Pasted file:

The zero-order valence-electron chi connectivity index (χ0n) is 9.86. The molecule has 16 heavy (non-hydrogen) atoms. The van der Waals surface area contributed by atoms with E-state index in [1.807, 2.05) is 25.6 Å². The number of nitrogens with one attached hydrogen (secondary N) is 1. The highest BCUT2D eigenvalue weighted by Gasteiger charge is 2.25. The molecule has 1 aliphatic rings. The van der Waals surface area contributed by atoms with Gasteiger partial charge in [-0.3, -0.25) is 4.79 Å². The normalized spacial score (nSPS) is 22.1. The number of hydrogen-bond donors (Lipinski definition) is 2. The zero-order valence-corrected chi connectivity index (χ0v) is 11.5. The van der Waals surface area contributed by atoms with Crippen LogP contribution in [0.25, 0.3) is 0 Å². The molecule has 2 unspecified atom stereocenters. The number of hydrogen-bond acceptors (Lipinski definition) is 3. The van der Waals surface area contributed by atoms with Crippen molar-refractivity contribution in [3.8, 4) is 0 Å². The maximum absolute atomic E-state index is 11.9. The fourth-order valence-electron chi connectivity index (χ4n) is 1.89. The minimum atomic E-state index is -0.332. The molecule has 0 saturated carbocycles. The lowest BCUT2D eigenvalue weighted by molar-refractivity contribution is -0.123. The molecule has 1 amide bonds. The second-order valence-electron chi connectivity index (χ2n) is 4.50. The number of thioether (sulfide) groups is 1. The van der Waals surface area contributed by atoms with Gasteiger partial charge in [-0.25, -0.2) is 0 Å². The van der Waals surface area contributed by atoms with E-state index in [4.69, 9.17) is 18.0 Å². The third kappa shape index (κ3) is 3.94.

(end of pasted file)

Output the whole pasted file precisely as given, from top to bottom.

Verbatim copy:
The zero-order valence-electron chi connectivity index (χ0n) is 9.86. The molecule has 16 heavy (non-hydrogen) atoms. The van der Waals surface area contributed by atoms with E-state index in [1.807, 2.05) is 25.6 Å². The number of nitrogens with one attached hydrogen (secondary N) is 1. The highest BCUT2D eigenvalue weighted by Gasteiger charge is 2.25. The molecule has 1 aliphatic rings. The van der Waals surface area contributed by atoms with Gasteiger partial charge in [-0.3, -0.25) is 4.79 Å². The normalized spacial score (nSPS) is 22.1. The number of hydrogen-bond donors (Lipinski definition) is 2. The zero-order valence-corrected chi connectivity index (χ0v) is 11.5. The van der Waals surface area contributed by atoms with Crippen LogP contribution in [0.25, 0.3) is 0 Å². The molecule has 2 unspecified atom stereocenters. The number of hydrogen-bond acceptors (Lipinski definition) is 3. The van der Waals surface area contributed by atoms with Crippen molar-refractivity contribution in [3.8, 4) is 0 Å². The maximum absolute atomic E-state index is 11.9. The fourth-order valence-electron chi connectivity index (χ4n) is 1.89. The minimum atomic E-state index is -0.332. The molecule has 0 saturated carbocycles. The lowest BCUT2D eigenvalue weighted by molar-refractivity contribution is -0.123. The molecule has 1 amide bonds. The second-order valence-electron chi connectivity index (χ2n) is 4.50. The number of thioether (sulfide) groups is 1. The van der Waals surface area contributed by atoms with Gasteiger partial charge in [-0.25, -0.2) is 0 Å². The van der Waals surface area contributed by atoms with E-state index in [4.69, 9.17) is 18.0 Å². The third kappa shape index (κ3) is 3.94.